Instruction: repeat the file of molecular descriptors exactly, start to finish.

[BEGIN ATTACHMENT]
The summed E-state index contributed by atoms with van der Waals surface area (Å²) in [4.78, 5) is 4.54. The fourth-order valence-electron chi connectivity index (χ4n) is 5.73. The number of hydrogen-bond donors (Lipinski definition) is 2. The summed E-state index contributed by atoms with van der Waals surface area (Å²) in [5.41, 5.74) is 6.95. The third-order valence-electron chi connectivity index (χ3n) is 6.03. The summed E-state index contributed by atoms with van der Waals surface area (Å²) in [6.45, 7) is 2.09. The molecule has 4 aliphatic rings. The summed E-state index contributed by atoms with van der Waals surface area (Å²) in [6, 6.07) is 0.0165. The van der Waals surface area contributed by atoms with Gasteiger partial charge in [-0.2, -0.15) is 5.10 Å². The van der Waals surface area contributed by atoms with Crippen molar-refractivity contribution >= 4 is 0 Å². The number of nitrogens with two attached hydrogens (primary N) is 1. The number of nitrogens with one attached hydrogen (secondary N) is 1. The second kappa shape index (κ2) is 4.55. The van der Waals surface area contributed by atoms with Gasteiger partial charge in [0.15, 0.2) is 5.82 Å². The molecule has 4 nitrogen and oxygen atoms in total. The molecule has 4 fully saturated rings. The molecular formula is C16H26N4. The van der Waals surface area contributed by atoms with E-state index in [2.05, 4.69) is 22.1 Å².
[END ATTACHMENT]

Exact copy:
The summed E-state index contributed by atoms with van der Waals surface area (Å²) in [4.78, 5) is 4.54. The fourth-order valence-electron chi connectivity index (χ4n) is 5.73. The number of hydrogen-bond donors (Lipinski definition) is 2. The summed E-state index contributed by atoms with van der Waals surface area (Å²) in [5.41, 5.74) is 6.95. The third-order valence-electron chi connectivity index (χ3n) is 6.03. The summed E-state index contributed by atoms with van der Waals surface area (Å²) in [6.45, 7) is 2.09. The molecule has 4 aliphatic rings. The summed E-state index contributed by atoms with van der Waals surface area (Å²) in [6, 6.07) is 0.0165. The van der Waals surface area contributed by atoms with Gasteiger partial charge in [-0.2, -0.15) is 5.10 Å². The van der Waals surface area contributed by atoms with Crippen molar-refractivity contribution >= 4 is 0 Å². The number of nitrogens with two attached hydrogens (primary N) is 1. The number of nitrogens with one attached hydrogen (secondary N) is 1. The second kappa shape index (κ2) is 4.55. The van der Waals surface area contributed by atoms with Gasteiger partial charge in [0.15, 0.2) is 5.82 Å². The molecule has 4 nitrogen and oxygen atoms in total. The molecule has 4 fully saturated rings. The molecular formula is C16H26N4. The van der Waals surface area contributed by atoms with E-state index in [2.05, 4.69) is 22.1 Å².